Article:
Skip to main content

West Jordan Journal

Principal Alger is at the heart of Heartland Elementary community

Feb 01, 2021 03:24PM ● By Jet Burnham

Principal Buddy Alger shows the Kindness Week bulletin board that encouraged students to be the “I” in kind. Students also painted rocks for a kindness garden outside and wrote thank-you letters to spread kindness. (Photo courtesy of Buddy Alger.)

By Jet Burnham | [email protected]

Heartland Elementary is the center of the community and Principal Buddy Alger is at the center of the school. Alger was named Community Leader of the Year by the Jordan Elementary School Principal Association.

“He's only been here two years, but he knows all the kids, and he knows their stories,” sixth grade teacher Amelia Paasi said. “He truly takes the time to ultimately do what's best for his community, whether that's the community of the teachers, the students or the community of West Jordan. He not only lives in the community, but he represents the community in a way that I haven't seen a principal do before.”

Alger loves being part of the Heartland community.

“Being the principal at Heartland feels like home to me—it just feels like it fits,” Alger said. “We're not just a school that teaches reading and math. We're a school that also provides for the diverse needs of the community.”

Heartland is a uniquely diverse community—12 different languages are spoken by students and their families.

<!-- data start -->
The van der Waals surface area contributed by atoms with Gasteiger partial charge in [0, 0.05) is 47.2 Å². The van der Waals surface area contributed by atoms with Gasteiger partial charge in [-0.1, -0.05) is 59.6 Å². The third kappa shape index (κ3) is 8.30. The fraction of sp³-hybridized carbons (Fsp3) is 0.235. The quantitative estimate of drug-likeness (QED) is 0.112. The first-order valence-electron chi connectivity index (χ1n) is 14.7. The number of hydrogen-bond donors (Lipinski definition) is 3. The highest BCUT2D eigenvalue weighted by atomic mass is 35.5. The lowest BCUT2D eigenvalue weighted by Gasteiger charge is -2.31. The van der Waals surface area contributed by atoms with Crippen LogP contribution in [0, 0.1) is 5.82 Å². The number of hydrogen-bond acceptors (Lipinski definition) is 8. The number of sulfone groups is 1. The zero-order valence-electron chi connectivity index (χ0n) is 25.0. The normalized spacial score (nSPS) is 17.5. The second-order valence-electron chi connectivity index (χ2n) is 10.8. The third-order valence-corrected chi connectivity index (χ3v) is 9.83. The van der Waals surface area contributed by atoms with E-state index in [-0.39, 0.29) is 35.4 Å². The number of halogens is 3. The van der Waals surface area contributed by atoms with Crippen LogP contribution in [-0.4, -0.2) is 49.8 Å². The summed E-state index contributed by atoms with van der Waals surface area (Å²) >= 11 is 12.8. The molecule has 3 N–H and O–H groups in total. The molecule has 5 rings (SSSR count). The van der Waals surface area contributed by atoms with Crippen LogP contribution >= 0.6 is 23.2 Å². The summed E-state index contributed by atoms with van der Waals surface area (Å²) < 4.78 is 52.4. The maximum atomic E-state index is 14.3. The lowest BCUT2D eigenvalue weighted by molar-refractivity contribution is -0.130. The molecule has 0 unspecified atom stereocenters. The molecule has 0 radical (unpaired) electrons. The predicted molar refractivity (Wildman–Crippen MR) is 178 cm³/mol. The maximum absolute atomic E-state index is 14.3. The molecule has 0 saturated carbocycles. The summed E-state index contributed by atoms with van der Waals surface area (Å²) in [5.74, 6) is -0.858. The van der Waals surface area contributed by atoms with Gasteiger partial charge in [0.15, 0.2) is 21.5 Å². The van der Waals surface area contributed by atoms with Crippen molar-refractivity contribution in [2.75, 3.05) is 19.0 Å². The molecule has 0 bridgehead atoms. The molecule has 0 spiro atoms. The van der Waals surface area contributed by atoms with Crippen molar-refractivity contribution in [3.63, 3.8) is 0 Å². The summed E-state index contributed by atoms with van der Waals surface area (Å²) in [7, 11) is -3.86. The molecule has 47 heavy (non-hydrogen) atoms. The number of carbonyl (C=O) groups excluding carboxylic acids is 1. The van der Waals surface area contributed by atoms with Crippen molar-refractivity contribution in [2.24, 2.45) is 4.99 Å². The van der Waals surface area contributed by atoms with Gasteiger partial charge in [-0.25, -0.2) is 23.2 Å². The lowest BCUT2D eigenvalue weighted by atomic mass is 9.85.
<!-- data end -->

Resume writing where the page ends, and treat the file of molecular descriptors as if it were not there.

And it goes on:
“Being able to bring everybody together through communication and through excitement and trying to understand the different cultures and family members that are here has been awesome,” said Alger, who is fluent in Spanish and is learning Arabic.

Even though, due to public safety restrictions, the school cannot currently host adult education classes and family activities, it remains the hub of community activity.

“Our school playground is probably one of the best places in the area for kids to come and play after school,” Alger said. “Families come in all weekend long. It's busy with people having picnics in the field, and people playing on the playground and riding bikes on the blacktop that we definitely see ourselves as that community center.”

When school transitioned to online learning last spring, Alger visited students in their homes to make sure they had basic necessities. He added internet hotspots around the school and made sure each student had access.

“Our goal is to keep families engaged, and so we focus on that academic learning in the home environment,” Alger said. “We really try to focus on that collaboration between school and the community.”

For Family Week in December, activity supplies were sent home so families could engage in their student’s learning by playing a card game, making cookies and reading a new book together. During January’s Kindness Week, students learned about ways to serve others, inside and outside of school.

Paasi said these activities can strengthen the relationship between home and school, which is important when kids often spend more time with teachers than with their hardworking parents.

“It reminds the families of the importance of communication and how we work together—we're the village that helps raise the kids, and we each have our own part,“ Paasi said.

Alger is an involved principal, whether he’s welcoming students each morning, addressing student behaviors or encouraging academic growth.

“I read a piece of writing from each kid in our school once a month and have conferences with our upper grade students to really push their writing,” Alger said. “As a principal, it is the coolest thing to watch that progression.”

To further student growth, Alger rebranded the academic teaching standards into Promise Standards.